TOTN Summer Movie Series: How I Started REALLY Worrying About The Bomb

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Listen to this 'Talk of the Nation' topic

There's really no plot device like the Bomb. It can end things summarily, move the plot along, or in some post-apocalyptic cases, start things up. I'll admit, I was skeptical when I started producing this week's summer movies spectacular, but it turns out that not only do I love most of these films, but I'm deathly afraid of the Bomb. (And it's not a great week for this sort of thing — given the Russians have had a big week.) In any case, I'd like to keep writing, but if I go into detail about all the terrifying stuff I've seen while pulling tape — several cities destroyed, faces melting, giant locusts, Godzilla — I'll have to duck and cover again. In lieu of that, enjoy the amazing clip from On The Beach (1954), below. Anthony Perkins giving instructions to his young wife on how to kill herself — and their baby! — when the radiation poisoning sets in.



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Top NUKE film:

Banned by the BBC a film called 'war game'

re-maid in the 80s as 'Threads'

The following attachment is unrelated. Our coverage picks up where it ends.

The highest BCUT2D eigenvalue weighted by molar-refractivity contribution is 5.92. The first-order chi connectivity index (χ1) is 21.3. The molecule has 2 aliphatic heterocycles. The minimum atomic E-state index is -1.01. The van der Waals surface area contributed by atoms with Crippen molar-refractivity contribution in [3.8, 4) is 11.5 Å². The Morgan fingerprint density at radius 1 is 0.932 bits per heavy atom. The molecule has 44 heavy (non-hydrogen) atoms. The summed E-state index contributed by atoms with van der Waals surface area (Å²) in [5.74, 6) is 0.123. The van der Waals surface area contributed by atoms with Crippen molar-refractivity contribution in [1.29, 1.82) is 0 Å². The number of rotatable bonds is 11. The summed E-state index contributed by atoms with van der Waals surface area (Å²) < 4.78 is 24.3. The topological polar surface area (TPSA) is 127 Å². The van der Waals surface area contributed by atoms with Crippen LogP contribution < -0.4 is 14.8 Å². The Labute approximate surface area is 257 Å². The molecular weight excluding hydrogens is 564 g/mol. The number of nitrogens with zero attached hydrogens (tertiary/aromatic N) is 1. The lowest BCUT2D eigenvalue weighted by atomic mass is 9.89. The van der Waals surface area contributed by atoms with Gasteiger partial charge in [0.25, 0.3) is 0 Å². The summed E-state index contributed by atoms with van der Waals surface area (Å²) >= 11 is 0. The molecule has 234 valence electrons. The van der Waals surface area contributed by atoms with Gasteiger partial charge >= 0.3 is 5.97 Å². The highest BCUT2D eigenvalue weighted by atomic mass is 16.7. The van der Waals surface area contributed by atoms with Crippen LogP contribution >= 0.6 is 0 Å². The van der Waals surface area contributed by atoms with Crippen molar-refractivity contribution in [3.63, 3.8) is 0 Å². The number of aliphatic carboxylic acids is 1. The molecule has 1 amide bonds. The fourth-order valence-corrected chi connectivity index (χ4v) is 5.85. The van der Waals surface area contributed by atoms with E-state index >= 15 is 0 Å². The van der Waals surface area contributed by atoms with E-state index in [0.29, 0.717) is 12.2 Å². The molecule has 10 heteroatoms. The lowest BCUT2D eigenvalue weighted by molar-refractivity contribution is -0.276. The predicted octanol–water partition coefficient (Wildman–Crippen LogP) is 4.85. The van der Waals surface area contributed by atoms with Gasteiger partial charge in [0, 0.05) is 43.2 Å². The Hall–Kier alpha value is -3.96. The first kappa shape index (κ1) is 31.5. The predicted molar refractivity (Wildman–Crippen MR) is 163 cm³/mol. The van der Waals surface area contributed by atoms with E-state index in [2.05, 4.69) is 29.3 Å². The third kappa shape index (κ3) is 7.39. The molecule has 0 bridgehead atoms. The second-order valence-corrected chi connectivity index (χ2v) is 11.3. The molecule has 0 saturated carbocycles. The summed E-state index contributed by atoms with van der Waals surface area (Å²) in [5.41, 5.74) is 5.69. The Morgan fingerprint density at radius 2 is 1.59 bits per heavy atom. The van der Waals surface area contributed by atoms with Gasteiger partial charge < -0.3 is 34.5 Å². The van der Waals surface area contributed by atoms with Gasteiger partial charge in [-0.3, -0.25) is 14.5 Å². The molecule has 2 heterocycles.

One of the best nuke thrillers of all time

a Plutonium drama ' Edge of Darkness'

Sent by Simon Holland | 2:29 PM | 8-14-2008

Consider "Panic In Year Zero." Dspite starring Frankie Avalon as a survivor of a nuclear exchange (you can't make this stuff up) stands as a thoughtful take on the perils of Cold War brinksmanship.

Post-nuclear society rapidly disintegrates, and not even duck and cover can save us. When we meet the enemy it will not be Russians, radiation, or Godzilla, it will be us.

Sent by Daniel Guidera | 2:43 PM | 8-14-2008

My favorite "nuclear movie" is The China Syndrome. What a great movie. The drama builds throughout the movie and you find yourself on the edge of your seat and out of breath.

Sent by Emily | 2:45 PM | 8-14-2008

My favorite Nuclear Movie? The Manhattan Project, with John Lithgow. Also from the 80's. Sort of combined the teenage hacker with a terrorist, but in a nice and sympathetic way.

Sent by Bonnie | 2:47 PM | 8-14-2008

Having been born in 1947, after my Jewish father was certain that the good guys had won the war, I grew up reading and being terrified by Nevil Shute's "On the Beach." And then, with Gregory Peck, Eva Gardner and other stellar stars, I was further traumatized. I still am.

Sent by stephanie taylor | 2:48 PM | 8-14-2008

The Bedford Incident! Richard Widmark and Sidney Poitier in top form in realistic cat and mouse thriller but with Russian nuclear sub and US cruiser in the Arctic. The last scene is as perfect as film making gets!

Sent by mike | 2:48 PM | 8-14-2008